Poly Network attack: Hackers reveal motive, will return all money
Hackers claiming to be behind the theft of virtual currency that rocked decentralized finance (DeFi) platform Poly Network have said the move was “for fun”.
|The amount of Ethereum virtual currency stolen in this cyber attack is worth hundreds of millions of dollars. Photo: Reuters|
More than 600 million USD worth of virtual currency was stolen by hackers in the cyber attack against Poly Network. Decentralized Finance (DeFi) is a rapidly growing space for the virtual currency industry, to reproduce traditional financial products such as loans and execute transactions without participation. of any intermediary.
Despite attracting billions of dollars in investments, the decentralized finance space is also a source of new cyberattacks and scams. For example, a token (cryptocurrency born in initial public offerings of tokens) invested by billionaire “shark” Mark Cuban recently dropped from $60 to a few dollars. thousandths of a cent in a “spike out”.
Communication Poly Network seems to connect different blockchains so they can work together. A blockchain is a blockchain of transactions maintained by a distributed, rather than centralized, network of computers.
On August 10, a hacker exploited a vulnerability in the Poly Network system to steal virtual currency. According to researchers at blockchain security firm SlowMist, the Poly Network platform lost a total of over $610 million in this attack.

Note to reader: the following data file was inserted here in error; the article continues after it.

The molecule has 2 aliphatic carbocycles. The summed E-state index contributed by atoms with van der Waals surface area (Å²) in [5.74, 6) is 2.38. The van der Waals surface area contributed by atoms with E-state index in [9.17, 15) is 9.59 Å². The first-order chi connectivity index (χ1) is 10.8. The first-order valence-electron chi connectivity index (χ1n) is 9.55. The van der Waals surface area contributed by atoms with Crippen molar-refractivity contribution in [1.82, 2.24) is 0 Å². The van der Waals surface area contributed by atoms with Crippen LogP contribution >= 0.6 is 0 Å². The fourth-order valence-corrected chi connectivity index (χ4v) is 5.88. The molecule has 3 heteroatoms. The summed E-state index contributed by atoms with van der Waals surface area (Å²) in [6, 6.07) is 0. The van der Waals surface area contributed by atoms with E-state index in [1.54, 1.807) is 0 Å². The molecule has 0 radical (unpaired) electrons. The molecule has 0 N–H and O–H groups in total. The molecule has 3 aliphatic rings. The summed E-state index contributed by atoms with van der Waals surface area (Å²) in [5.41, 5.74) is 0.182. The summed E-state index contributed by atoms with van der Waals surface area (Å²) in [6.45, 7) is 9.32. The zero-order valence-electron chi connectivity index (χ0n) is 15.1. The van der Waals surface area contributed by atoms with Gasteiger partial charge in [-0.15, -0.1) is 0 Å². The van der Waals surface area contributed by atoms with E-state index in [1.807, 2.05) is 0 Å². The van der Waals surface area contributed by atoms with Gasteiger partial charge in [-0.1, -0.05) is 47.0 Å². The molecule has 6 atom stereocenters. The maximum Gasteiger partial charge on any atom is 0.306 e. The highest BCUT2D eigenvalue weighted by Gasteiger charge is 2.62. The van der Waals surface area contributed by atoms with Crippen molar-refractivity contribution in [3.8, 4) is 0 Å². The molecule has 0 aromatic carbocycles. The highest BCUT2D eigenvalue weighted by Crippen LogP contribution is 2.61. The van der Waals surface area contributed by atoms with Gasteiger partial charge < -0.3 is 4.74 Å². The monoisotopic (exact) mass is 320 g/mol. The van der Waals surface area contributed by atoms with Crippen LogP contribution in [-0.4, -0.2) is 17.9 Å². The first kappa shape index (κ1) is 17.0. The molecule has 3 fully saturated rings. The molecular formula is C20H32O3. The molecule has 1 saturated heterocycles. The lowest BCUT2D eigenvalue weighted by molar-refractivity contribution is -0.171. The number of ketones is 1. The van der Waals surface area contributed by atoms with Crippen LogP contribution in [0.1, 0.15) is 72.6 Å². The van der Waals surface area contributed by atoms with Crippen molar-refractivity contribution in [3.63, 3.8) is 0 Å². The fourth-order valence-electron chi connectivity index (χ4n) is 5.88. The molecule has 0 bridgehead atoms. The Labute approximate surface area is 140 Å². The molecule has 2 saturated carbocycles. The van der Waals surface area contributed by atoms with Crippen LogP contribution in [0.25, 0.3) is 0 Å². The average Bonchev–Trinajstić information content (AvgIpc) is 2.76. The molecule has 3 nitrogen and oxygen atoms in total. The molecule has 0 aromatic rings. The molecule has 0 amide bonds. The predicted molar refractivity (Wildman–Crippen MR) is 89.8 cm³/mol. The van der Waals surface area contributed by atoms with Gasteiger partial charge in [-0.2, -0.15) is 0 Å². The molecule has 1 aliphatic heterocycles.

Poly Network then asked the hacker to refund the amount and almost half of the stolen virtual money was returned on August 11. By the morning of August 12, the value of assets returned by hackers had reached $ 342 million.
Reuters this morning, August 13, quoted Poly Network as saying that almost all of the assets stolen from the platform have been returned. Poly Network says a so-called “white hat” hacker will return all stolen assets value 613 million USD. Earlier, Poly Network warned that it would rely on the investigation of the authorities, and also suggested that hackers come up with a solution.
Regarding the suspect, in a Q&A-type question embedded in a virtual currency transaction on August 11, a person claiming to be an anonymous hacker explained that the reason behind the Poly Network attack was to “make fun”. This person said: “When I discovered the vulnerability (systemic error), I had a mixed feeling of joy and sadness.” “Ask yourself what to do when you’re faced with too many assets. Ask project members politely so they can fix it? Anyone can be a traitor if awarded a billion!”, the subject added.
“The only solution I can think of is to put it in a trusted account, while keeping myself anonymous and safe,” the person said.
As for the reason for returning the stolen virtual currency, the suspected hacker asserted: “It was always in the plan! I’m _not_ too interested in money! I know it’s painful when people get hacked, but they do. shouldn’t we also learn something from those attacks?”
Tom Robinson, chief scientist at blockchain data analytics firm Elliptic, thinks the Q&A writer is “definitely” the hacker behind the attack on Poly Network.
“The messages are embedded in transactions sent from this hacker’s account. Only the person holding the stolen property can send them,” Mr. Robinson said.
It is still not possible to verify the messages of the suspected hacker and those of other hackers independently. Blockchain security company SlowMist says its researchers tracked the attacker’s IP and email information. However, in the Q&A, the hacker defiantly stated that he had taken care to ensure “no trace is left”.